The third tug-of-war pull was between Elmira and Cortland. One of Cortland's team took the relay in the foot race and could not sit up after it, and another could not be found. Elmira refused to pull if a fresh man was substituted for any but the sick one, so they pulled four men against three, and drew the rope clear through in short order. So proud were they at winning that three of their men were carried to the dressing rooms on the shoulders of their companions.
   The fourth pull between Syracuse and Elmira resulted in a tie, and on the fifth was won by Syracuse, giving them the cup.
   After the events dancing was the order till nearly time for the Syracuse boys to take the 6 o'clock train for home. Elmira left soon after her defeat.
   Financially their fifth annual was a success beyond all the hopes the soldiers had dared to entertain.
   The armory was packed with people before 8 o'clock, but owing to some unexplained reason, the drill was not called on until 9:15, and many people went home. Dancing did not commence until after 1 o'clock.

Cortland Wagon Co. buildings (#2). 1894 map.
A New Engine.
   The large increase of business at the works of the Cortland Wagon Co. during the past year has made it necessary to put in a much larger and more powerful engine, one that would furnish power to drive all of the machinery in the various buildings, and at the same time operate a complete electric light plant, which it was also found necessary to put in to furnish light during the short days for the 500 or more employes engaged in the manufacture of wagons, sleighs, etc. The works were partially shut down about four weeks ago, for the purpose of placing the new machinery, and since that time Supt. Duffey, with a large corps of men, has been busy night and day.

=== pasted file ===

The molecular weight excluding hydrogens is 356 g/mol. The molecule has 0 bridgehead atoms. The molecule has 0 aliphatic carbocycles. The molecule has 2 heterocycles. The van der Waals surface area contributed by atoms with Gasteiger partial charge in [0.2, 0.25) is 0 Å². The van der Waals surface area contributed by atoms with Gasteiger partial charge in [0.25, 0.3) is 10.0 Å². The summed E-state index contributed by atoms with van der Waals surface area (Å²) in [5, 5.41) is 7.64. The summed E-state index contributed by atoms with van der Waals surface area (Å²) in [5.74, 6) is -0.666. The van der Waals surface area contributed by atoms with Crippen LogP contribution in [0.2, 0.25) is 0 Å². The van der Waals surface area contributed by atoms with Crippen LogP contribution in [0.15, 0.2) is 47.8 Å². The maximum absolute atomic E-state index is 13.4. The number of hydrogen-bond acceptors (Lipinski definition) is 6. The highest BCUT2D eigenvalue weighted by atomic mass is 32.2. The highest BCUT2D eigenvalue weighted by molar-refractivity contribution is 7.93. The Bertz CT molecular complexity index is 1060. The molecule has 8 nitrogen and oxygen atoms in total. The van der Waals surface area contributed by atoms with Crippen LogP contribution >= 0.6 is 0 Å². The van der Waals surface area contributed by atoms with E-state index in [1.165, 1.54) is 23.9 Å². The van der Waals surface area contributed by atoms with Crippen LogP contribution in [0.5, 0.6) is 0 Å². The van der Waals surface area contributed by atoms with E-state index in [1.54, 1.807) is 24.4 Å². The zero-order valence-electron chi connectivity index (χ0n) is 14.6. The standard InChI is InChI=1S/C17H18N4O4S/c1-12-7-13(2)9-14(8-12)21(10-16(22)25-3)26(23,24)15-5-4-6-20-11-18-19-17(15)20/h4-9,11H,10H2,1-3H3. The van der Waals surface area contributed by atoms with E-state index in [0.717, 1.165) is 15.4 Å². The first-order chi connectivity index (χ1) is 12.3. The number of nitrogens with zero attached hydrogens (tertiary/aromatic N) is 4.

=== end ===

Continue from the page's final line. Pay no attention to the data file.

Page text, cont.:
The new engine is one of the celebrated Coreless patent girder frame and was made by the Fishkill Landing Manufacturing Co. of Fishkill, N. Y. The engine is 26 feet long; the cylinder has a bore 18 inches in diameter, and a 42 inch stroke. It has an indicated speed of 200 horse power, and is capable of rendering even more.  The fly-wheel is 14 feet in diameter, has a 28 inch face, and rests on a steel shaft 10 feet long and 9 inches in diameter, making 80 revolutions per minute. The fly-wheel carries a 26 inch endless belt 98 feet long. The engine has the maker's own patent air cushion cut-off which gives an almost noiseless valve motion. The valve gear is controlled by a centrifugal governor driven from the main shaft of the engine. The foundation upon which the engine rests is 26 feet long, 6 feet at the bottom a tapering to 3 feet at top, with an "L" 8x6x3, the whole containing 30,000 brick. Ten anchor rods hold the engine in place on the foundation. Two Babcock sectional boilers generate the steam that moves the engine, one of 85 and one of 105 horse power. The exhaust steam from the engine passes into pipes that are distributed throughout the different buildings, and it is estimated that 80 per cent of the life of steam is retained for heating.